The Universal Language Of Cinema

Six international films, from Everybody Knows to Sin Nombre, that need no translation

To direct the Spanish-language thriller Everybody Knows, two-time Academy Award®-winning director Asghar Farhadi moved from his homeland of Iran to the picturesque plains of Spain. In the film, Laura (Penélope Cruz) returns from Buenos Aires with her family to attend her sister’s wedding in her small hometown. But this joyous event turns frantic after Laura’s teenage daughter is kidnapped and she must depend on her old flame Paco (Javier Bardem) to help untangle the local secrets covering up the crime. While Farhadi—whose earlier masterpieces A Separation and The Salesman were set in Iran—changes locations, New York Magazine points out, “his interest in the microcosms of small communities needs no translation, and perhaps even benefits from some fresh scenery.”

With Everybody Knows opening in select theaters on February 8, we're remembering Focus’ other international films. From Ang Lee’s steamy spy thriller Lust, Caution to Cary Fukunaga’s harrowingly emotional tale of immigration Sin Nombre, these movies demonstrate that cinema is a truly universal language.

The official trailer for Everybody Knows

Raw | Femme fatale

Julia Ducournau’s horror drama Raw rocked audiences with its shocking tale of a vegetarian (Garance Marillier) who develops a taste for the human animal during her first year at veterinary school. While set in France, the film’s agile exploration of taboo and desire is universal. “For me when you talk about the body, you talk about much more than the body—you talk about the human condition,” Ducournau explains. From its subtle air of dread to its splattering of gore, Raw proves that Ducournau “knows how to make the vocabulary of horror filmmaking either finesse or bludgeon with a frightening degree of facility,” all making for what Rolling Stone proclaims is a “Modern Horror Masterpiece.”

Get Raw now on iTunes  or at Amazon.

The official trailer for Raw

Thirst | True blood

In Thirst, Korean director Park Chan-wook recasts the vampire story as an allegory of faith and fear. When a priest (Song Kang-ho) suffers the unfortunate side effect of becoming a vampire while participating in an experimental vaccine test, he finds his belief in God being overwhelmed by his insatiable thirst for blood. Originally inspired by Emile Zola’s 19th century French novel Thérèse Raquin—a decidedly non-vampire story—Park wanted to explore the idea of past crimes haunting the present though the classic monster myth. Freely mixing Eastern and Western elements, Park makes a masterful movie mash up, which Entertainment Weekly calls “a gaudy, daring, operatic, and bloody funny provocation of a melodrama.”

Get Thirst on iTunes or at Amazon.

"I'm Not Catholic" clip from Thirst 

Sin Nombre | Crossing borders

In 2009, filmmaker Cary Fukunaga (Jane Eyre, True Detective) opened the world’s eyes to his cinematic talent with his debut feature Sin Nombre. In the film, a young girl looking for a new life (Paulina Gaitan) and an ex-gang member (Edgar Flores) hoping to flee his past meet on a train bound for the United States. Fukunaga—himself the child of Japanese-American and Swedish-American parents—had become interested in the tough challenges facing immigrants in his award-winning short Victoria para chino and spent months traveling the same rail lines his characters do in Sin Nombre to get the story just right. Looking to a classic American story, “the idea of the pioneer drudging to the West with that hope” for something better inspired him to focus on Central American immigrants. For The Washington Post, Fukunaga creates “a polished yet authentic mini-masterpiece: a simple, engrossing fable whose classical storytelling feels very alive and appropriate in today's world of tangled borders and allegiances.”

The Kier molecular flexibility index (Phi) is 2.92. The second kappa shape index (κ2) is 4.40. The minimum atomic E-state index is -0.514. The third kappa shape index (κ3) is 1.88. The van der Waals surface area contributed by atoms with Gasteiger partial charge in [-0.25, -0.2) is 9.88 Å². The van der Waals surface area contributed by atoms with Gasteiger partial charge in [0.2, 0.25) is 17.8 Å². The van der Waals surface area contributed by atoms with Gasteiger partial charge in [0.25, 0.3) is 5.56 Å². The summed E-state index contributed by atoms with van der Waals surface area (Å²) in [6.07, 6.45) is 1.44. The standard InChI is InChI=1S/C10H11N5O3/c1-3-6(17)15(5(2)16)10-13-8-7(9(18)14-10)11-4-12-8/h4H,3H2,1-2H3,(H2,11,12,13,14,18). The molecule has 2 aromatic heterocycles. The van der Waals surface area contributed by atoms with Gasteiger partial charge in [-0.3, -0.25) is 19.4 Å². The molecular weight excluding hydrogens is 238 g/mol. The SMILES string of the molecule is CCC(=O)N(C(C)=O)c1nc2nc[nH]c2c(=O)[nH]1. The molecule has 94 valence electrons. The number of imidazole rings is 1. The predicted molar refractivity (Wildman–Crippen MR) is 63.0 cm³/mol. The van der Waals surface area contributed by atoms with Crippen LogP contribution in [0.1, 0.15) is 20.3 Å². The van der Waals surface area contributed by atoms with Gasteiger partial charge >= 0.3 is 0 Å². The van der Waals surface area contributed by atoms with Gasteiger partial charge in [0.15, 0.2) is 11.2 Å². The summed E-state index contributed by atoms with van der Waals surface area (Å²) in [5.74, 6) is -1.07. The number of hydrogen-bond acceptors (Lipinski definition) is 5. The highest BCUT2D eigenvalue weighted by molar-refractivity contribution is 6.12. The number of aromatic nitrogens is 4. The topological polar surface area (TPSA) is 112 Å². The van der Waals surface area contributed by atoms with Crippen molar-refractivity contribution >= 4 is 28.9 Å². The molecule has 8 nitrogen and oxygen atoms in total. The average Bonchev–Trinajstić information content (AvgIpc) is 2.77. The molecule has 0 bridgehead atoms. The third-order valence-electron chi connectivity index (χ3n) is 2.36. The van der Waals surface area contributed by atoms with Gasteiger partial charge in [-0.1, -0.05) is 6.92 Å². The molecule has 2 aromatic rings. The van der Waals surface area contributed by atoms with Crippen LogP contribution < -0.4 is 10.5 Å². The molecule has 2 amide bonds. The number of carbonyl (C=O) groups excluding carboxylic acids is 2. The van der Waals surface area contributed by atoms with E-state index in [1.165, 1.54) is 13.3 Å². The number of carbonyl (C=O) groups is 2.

Get Sin Nombre now on iTunes or at Amazon

The official trailer for Sin Nombre

Lust, Caution | Heart of darkness

After creating a masterpiece of American cinema with Brokeback MountainAng Lee returned to China—albeit not the Taiwan of his youth—to film the erotic espionage story Lust, Caution. Set mostly in Japanese-occupied Shanghai in the late ‘30s, Lust, Caution follows a young actress (Tang Wei) recruited by the Chinese resistance to entice and then help assassinate a leading collaborator (Tony Leung). When their liaison strays into dangerous emotional waters, the two enemies find their political beliefs and personal desires becoming tragically entangled. To tap into the couple’s raw energy, “I had to strip down and get to the heart of the darkness, ” Lee admits. In fully embracing the complexity of the human heart, Lee creates what The Los Angeles Times calls “A brooding meditation [that] gets under your skin with its examination of what qualifies as love and what does not.”

Get Lust, Caution now on iTunes or at Amazon.

The official trailer for Lust, Caution

Swimming Pool | A French twist

French master François Ozon conjures up a chilling summer fantasy with his sunny-noir Swimming Pool. When mystery author Sarah Morton (Charlotte Rampling) is offered her publisher’s chalet in the South of France, she jumps at the chance to get away from her writer’s block and grey, overcast London. What she didn’t expect was her publisher’s impulsive French daughter (Ludivine Sagnier) showing up to stir things up, including Morton's feverish imagination. "I wanted to start with two cliches and then find out what really lies behind the masks,” Ozon explains about the way he aligns English and French stereotypes for dramatic effect. In so doing, The New York Times notes, “he slyly turns his delicate study in generational and cross-cultural sexual rivalry into a suspense thriller.” And a sizzling one at that.

Get Swimming Pool now on iTunes or at Amazon

The official trailer for Swimming Pool

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